In most markets around the country there are an astounding amount of active listings.  Locally, where I am in New Jersey, I’ve heard surrounding towns that have up to a 42 month supply of inventory, if no other homes came on the market.

Also, in most markets around the country the expiration rate of listings taken is tremendously high.  Again, locally, it was roughly 70%!!  70% of the listings taken in 2008 in my market did NOT sell!!

I’m not telling you this for the doom and gloom aspect.  I’m telling you this to show you how you can do your part to help the real estate market, the economy, your sellers and yourself.


As both a former agent and now a coach, I am here to tell you that the worst thing you can do to your business is to take overpriced listings.

Overpriced listings take your time and energy.  They cost you money, and usually cost you a client.

So, you work your butt off, get stressed, don’t get paid and lose the client and any future referrals.

Is that a good business model?

There are many reasons why an agent would take an overpriced listing, so I’m going to list some here and you simply pick the one’s that ring true for you.

Desperate for business, any business – Understandable in these times.  Yet if you consistently go after the business with consistent lead generation as we’ve mentioned over and over in our blogs and coaching, you won’t be desperate.  You’ll be able to turn away “business” that won’t actually be business.  And that’s the point: especially in this market, an overpriced listing will NOT sell, so it won’t be business.  It’ll be a headache.

Don’t want the competition to get the listing – Who gives a flying fig newton?  You certainly shouldn’t.  Other than not wanting another agent to clog the inventory with more unsold listings, why would you care if they decided to take it overpriced?  It’s not going to sell.  If someone wants your trash, who cares?

It’d be great to have a sign in this neighborhood – I can understand this one, too.  Yet, there are the problems with that thought process:  First, you’re now only serving your best interests, not your seller’s.  Bad business.  NAR itself shows that less than 1% of buyers buy the house they call in on.  So, you’re only looking to get leads, not sell that house.  Second, the normal conversion rate of sign/ad calls to appointments is very low in this industry.  That rate will seem like Mt. Everest when you’re trying to convert buyers calling in on something obviously overpriced!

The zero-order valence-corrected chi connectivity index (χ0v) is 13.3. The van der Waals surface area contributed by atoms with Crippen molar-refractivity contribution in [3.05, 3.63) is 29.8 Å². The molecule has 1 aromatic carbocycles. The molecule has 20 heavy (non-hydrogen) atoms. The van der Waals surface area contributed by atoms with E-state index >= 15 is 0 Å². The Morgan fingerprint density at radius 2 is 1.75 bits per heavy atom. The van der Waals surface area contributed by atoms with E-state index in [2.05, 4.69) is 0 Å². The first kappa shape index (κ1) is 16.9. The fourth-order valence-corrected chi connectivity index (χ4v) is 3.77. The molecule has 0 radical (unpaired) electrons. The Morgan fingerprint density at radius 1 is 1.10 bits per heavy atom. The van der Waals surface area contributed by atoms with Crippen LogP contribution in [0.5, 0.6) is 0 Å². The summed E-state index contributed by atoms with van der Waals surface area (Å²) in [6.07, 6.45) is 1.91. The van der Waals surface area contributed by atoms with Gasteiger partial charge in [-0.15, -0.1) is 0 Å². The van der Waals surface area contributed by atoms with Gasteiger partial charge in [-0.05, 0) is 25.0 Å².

“It’s HOW much?” *CLICK*

I’ll take it now, and reduce it later – So you’re a fighter, huh?  You actually want to be in that position?  No agent should WANT to be in a position to have to get price reductions.  Besides, unless you’re good enough to get a huge reduction, you’re now chasing the market with your seller.

Let’s say you list it at $350K when it should have been listed at $320-$325K.  If you go for the reduction after 30 days, are you really going to be able to get a $30K reduction?  Most likely, you’ll get something like a $5K reduction.  But let’s say you got $10K, and the house is now $340K, but it should be listed lower than $320K, because the market is still going down.  In 30 more days (and probably with very few showings, if any), you’ll go back and maybe, if you’re lucky get them to $325K.  That means, if you’re really good at reductions, you got your sellers to agree to a price you should have listed it at two months ago, and it’s a down market.  The house is likely a $309,900 listing by now, but you’re at $325K.  And don’t forget your market’s average list to sale price ratio.  If you get any offers, they’ll likely be well under $300K.  Do you see how this is an exercise in futility?

It could sell, you never know – No, it won’t.  Look around, Sparky.  How many homes are on the market right now?  What percentage of the listings taken expire?  Have you heard anything telling you the market’s going up anytime soon?  This is just desperation talking.  Walk away.  Put the sign and lock box back in your trunk, and WALK AWAY.

I’m not confident enough in my skills to close them on the right price – Now this I can really understand.  Confidence comes from practicing and learning scripts and objection handlers.  It comes from not being attached to the outcome.  If they simply won’t agree to a price that will cause it to sell, you have to be willing to walk away.  You simply cannot help them at their price.  And remember, no one can, so you’re not losing commission.

We can help you learn some pricing objection handlers.  Be sure to take advantage of our February 1/2 Price Objection Hhandler Sale.

Get our book, Now What Do I Say?, with over 425 objection handlers for only $12.50 + shipping.

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And don’t take overpriced listings.